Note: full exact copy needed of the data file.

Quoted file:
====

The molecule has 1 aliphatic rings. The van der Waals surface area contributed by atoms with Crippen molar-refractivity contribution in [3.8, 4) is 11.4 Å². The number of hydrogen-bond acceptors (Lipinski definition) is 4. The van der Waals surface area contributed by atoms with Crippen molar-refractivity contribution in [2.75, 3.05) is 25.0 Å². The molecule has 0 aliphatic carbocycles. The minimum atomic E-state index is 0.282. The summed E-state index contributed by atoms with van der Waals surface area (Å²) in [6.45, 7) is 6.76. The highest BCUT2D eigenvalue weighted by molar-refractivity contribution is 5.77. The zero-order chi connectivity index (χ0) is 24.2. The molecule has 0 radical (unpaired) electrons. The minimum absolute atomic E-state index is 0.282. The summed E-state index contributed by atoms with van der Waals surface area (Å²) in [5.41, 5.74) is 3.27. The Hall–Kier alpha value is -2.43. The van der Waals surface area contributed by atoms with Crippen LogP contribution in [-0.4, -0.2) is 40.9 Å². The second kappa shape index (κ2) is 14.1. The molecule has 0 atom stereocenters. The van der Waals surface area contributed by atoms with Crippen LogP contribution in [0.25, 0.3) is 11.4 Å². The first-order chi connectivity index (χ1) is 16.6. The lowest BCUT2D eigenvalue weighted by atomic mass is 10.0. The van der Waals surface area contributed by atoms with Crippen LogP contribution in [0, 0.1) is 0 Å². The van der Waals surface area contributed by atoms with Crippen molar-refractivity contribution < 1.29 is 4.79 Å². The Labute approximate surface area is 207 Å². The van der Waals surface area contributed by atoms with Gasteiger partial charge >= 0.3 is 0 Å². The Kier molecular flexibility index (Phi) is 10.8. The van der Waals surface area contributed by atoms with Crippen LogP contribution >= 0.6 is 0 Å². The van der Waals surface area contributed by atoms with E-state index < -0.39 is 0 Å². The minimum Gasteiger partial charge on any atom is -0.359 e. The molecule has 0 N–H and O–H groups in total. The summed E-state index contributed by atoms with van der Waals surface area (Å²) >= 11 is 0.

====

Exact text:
The molecule has 1 aliphatic rings. The van der Waals surface area contributed by atoms with Crippen molar-refractivity contribution in [3.8, 4) is 11.4 Å². The number of hydrogen-bond acceptors (Lipinski definition) is 4. The van der Waals surface area contributed by atoms with Crippen molar-refractivity contribution in [2.75, 3.05) is 25.0 Å². The molecule has 0 aliphatic carbocycles. The minimum atomic E-state index is 0.282. The summed E-state index contributed by atoms with van der Waals surface area (Å²) in [6.45, 7) is 6.76. The highest BCUT2D eigenvalue weighted by molar-refractivity contribution is 5.77. The zero-order chi connectivity index (χ0) is 24.2. The molecule has 0 radical (unpaired) electrons. The minimum absolute atomic E-state index is 0.282. The summed E-state index contributed by atoms with van der Waals surface area (Å²) in [5.41, 5.74) is 3.27. The Hall–Kier alpha value is -2.43. The van der Waals surface area contributed by atoms with Crippen LogP contribution in [-0.4, -0.2) is 40.9 Å². The second kappa shape index (κ2) is 14.1. The molecule has 0 atom stereocenters. The van der Waals surface area contributed by atoms with Crippen LogP contribution in [0.25, 0.3) is 11.4 Å². The first-order chi connectivity index (χ1) is 16.6. The lowest BCUT2D eigenvalue weighted by atomic mass is 10.0. The van der Waals surface area contributed by atoms with Crippen LogP contribution in [0, 0.1) is 0 Å². The van der Waals surface area contributed by atoms with Crippen molar-refractivity contribution < 1.29 is 4.79 Å². The Labute approximate surface area is 207 Å². The van der Waals surface area contributed by atoms with Gasteiger partial charge >= 0.3 is 0 Å². The Kier molecular flexibility index (Phi) is 10.8. The van der Waals surface area contributed by atoms with Crippen LogP contribution >= 0.6 is 0 Å². The van der Waals surface area contributed by atoms with E-state index < -0.39 is 0 Å². The minimum Gasteiger partial charge on any atom is -0.359 e. The molecule has 0 N–H and O–H groups in total. The summed E-state index contributed by atoms with van der Waals surface area (Å²) >= 11 is 0.